You have... significantly changed my opinion of the consulting situation and the direction in which I need to move in order to improve my business communication. Thanks.
Often you want them to arrange a consultation with you. So they just need a taster of your solution that will leave them curious for more in person where you can still adapt it to their requirements.
Once they are sold, stop selling and go for the close. Otherwise you might talk them out of it.
Respect their time and keep communications short. That way they'll read every word.
I'm no expert. Here is a stab at fixing a sentence of yours.
>I mean, it's not perfect (or even very good by English-major standards) but compared to your average salesperson, well, I think highly of myself
That drops the comma count from 5 to 3 and makes it a little more fluid.
Just my 2 cents.
The original sentence begins with the premise: my writing is not perfect. It ends with: I think highly of myself. Self-esteem and writing quality may be unrelated.
"My writing is hardly perfect. However, I write better than a typical salesperson."
I love the epiphany by the author of the comment. Communications is a HUGE factor in sales. Clear, effective writing will amplify your business overnight.
My takeaway is primarily not that I did verbosity wrong, though certainly that comment wasn't right, but that the verbosity itself is the problem.
Take, for example one of the bits of writing I'm most proud of:
We had a real editor, and my co-author had significant writing skill, but even so: Look at the Scheduling for providers section; that was mostly me.
This is about what I had been aiming for in my business communications, and while I still think it's a reasonable bit of writing for a semi-technical audience, it is far too verbose for a business email.
If I was sending that same passage to a business person, I suspect the optimal format would be something like:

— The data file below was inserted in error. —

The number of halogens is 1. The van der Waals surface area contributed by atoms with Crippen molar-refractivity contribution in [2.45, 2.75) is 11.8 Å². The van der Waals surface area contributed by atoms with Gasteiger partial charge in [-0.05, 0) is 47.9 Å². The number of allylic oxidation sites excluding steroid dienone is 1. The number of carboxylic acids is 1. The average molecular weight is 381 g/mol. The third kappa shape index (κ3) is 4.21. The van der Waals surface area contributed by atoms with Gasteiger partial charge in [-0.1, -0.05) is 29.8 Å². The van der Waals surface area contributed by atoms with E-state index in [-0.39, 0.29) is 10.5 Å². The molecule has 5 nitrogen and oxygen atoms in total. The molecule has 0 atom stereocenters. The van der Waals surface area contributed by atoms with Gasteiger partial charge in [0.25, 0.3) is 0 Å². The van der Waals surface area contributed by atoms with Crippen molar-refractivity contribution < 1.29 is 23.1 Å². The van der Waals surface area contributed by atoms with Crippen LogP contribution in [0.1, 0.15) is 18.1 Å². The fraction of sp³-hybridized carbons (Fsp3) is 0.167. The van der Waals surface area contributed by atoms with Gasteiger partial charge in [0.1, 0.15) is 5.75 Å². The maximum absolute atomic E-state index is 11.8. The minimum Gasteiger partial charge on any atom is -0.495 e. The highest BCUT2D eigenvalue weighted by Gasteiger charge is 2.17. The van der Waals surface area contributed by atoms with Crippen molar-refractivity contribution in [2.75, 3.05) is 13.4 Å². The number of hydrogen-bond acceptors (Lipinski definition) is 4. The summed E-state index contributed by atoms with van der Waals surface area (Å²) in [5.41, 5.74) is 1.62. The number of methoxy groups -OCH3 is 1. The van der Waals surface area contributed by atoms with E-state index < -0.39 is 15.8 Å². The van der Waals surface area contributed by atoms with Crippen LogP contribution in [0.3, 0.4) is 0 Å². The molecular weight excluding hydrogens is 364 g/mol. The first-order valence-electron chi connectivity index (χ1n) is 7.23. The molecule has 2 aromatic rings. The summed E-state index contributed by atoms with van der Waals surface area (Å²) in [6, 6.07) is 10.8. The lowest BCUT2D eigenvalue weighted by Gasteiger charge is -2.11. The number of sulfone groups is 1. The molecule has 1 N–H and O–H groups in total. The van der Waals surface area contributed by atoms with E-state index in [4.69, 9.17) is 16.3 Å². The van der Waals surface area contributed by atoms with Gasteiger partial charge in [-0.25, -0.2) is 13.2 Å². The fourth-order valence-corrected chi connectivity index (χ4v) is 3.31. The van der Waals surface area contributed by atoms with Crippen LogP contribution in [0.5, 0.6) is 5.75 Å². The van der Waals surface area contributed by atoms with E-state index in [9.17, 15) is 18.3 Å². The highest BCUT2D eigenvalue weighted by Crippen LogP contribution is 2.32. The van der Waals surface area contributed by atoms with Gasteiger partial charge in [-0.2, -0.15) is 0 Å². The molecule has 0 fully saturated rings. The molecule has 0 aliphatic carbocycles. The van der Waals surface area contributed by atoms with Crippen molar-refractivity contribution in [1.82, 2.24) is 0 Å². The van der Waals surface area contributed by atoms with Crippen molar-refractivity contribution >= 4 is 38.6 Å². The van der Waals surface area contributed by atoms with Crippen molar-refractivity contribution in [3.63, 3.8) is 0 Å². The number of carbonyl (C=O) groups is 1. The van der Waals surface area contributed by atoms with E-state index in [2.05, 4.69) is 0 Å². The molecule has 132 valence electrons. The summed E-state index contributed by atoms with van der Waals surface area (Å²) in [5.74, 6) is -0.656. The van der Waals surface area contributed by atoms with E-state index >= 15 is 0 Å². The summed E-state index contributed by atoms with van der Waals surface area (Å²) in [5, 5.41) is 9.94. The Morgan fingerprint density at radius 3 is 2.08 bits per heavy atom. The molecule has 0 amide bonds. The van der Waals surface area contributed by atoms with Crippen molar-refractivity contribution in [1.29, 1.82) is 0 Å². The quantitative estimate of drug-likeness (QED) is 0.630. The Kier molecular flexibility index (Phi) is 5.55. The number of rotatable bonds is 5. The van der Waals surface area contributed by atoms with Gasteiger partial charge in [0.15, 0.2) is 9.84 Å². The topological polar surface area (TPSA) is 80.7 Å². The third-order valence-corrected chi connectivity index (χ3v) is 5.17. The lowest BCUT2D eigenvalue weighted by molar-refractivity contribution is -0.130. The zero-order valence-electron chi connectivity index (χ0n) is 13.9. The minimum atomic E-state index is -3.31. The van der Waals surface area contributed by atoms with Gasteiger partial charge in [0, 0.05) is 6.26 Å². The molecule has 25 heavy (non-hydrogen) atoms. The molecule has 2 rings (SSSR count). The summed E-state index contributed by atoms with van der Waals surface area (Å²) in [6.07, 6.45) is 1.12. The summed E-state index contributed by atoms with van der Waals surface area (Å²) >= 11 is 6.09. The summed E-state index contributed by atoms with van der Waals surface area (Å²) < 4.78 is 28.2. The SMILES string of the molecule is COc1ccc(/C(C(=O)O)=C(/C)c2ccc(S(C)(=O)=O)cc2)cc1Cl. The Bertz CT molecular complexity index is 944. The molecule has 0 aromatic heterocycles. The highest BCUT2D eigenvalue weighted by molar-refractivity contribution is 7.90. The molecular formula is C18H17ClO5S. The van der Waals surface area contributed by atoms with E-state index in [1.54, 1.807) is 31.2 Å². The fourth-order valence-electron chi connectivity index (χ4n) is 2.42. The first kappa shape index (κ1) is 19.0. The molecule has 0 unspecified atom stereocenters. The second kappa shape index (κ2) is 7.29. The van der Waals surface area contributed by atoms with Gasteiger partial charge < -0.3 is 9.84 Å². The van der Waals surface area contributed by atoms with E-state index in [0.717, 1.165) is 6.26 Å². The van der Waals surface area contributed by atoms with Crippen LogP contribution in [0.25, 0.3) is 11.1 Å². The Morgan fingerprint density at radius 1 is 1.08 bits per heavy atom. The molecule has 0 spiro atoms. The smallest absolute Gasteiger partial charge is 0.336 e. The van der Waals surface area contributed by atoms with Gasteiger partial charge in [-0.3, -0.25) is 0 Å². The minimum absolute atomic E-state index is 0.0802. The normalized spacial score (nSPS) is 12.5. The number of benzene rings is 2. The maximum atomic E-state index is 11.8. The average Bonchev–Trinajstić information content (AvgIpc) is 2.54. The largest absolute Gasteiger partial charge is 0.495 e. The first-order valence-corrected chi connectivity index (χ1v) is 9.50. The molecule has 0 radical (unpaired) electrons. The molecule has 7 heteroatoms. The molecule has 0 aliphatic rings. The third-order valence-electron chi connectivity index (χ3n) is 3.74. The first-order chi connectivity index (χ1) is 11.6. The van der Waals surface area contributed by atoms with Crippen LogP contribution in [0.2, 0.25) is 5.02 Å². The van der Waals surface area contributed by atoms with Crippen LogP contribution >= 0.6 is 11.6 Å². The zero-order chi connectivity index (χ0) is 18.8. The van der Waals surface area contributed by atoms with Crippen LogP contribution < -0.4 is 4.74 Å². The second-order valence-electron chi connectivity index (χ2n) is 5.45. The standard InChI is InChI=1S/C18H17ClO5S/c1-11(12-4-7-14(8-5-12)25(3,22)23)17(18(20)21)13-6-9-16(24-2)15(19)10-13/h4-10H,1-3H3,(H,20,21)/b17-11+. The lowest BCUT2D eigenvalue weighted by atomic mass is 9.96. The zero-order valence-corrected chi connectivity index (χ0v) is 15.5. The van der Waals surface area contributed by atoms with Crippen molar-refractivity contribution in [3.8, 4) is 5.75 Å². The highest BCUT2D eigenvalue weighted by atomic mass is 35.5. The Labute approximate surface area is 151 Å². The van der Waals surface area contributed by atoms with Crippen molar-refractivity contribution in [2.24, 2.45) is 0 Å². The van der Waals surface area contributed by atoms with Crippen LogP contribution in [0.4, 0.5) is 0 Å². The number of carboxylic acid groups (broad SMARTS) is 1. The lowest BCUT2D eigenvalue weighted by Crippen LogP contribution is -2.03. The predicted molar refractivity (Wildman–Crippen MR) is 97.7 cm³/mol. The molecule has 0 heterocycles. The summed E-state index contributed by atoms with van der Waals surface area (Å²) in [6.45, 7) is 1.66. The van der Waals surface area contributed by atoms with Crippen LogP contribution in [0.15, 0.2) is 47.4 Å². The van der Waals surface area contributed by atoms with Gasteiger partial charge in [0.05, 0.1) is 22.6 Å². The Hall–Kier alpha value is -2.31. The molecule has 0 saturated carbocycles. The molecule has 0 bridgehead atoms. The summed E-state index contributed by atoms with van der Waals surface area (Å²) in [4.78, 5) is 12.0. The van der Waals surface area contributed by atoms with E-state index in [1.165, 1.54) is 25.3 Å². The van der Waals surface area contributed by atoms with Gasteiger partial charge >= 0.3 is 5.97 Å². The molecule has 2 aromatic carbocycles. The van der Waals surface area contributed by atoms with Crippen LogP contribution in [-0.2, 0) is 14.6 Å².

"We will allocate CPU based on how much ram the user purchases."
The rest is technical details and fluff. When dealing with a businessperson, the technical details are my job, not something they care about.
I think that my primary self-destructive impulse here is that I want to throw out technical details, in part to prove that I actually know something. I need to restrain that bit of ego, as worrying about the technical details is what I'm (hopefully) getting paid to do.
--- becomes ---
I write whatever I would say, then go over it and take out anything superfluous. It makes things clearer.
Let me rewrite your first paragraph to show the difference.
From a business writing standpoint? that whole sentence is superfluous. The whole thing is an insertion of humility, something that is important when speaking about yourself to other nerds, but is essentially social fluff.
That whole sentence is superfluous from a business writing standpoint. It is an insertion of humility. Social fluff that would be important when speaking about yourself to other nerds.
Every verb in the original paragraph was already in the active voice. I'm not sure whether your replacement is better or worse than the original, but the differences have nothing to do with active vs. passive voice.
(You are far from alone in saying "active" where you mean something else. See, e.g., http://www.lel.ed.ac.uk/grammar/passives.html and the various Language Log articles linked from there.)
My real point was that he does not organize sentences by the standard subject-verb-object. This makes the sentences more complex. That complexity makes it harder for people to understand what is said. It would be OK to do that occasionally, but he did it with every single sentence!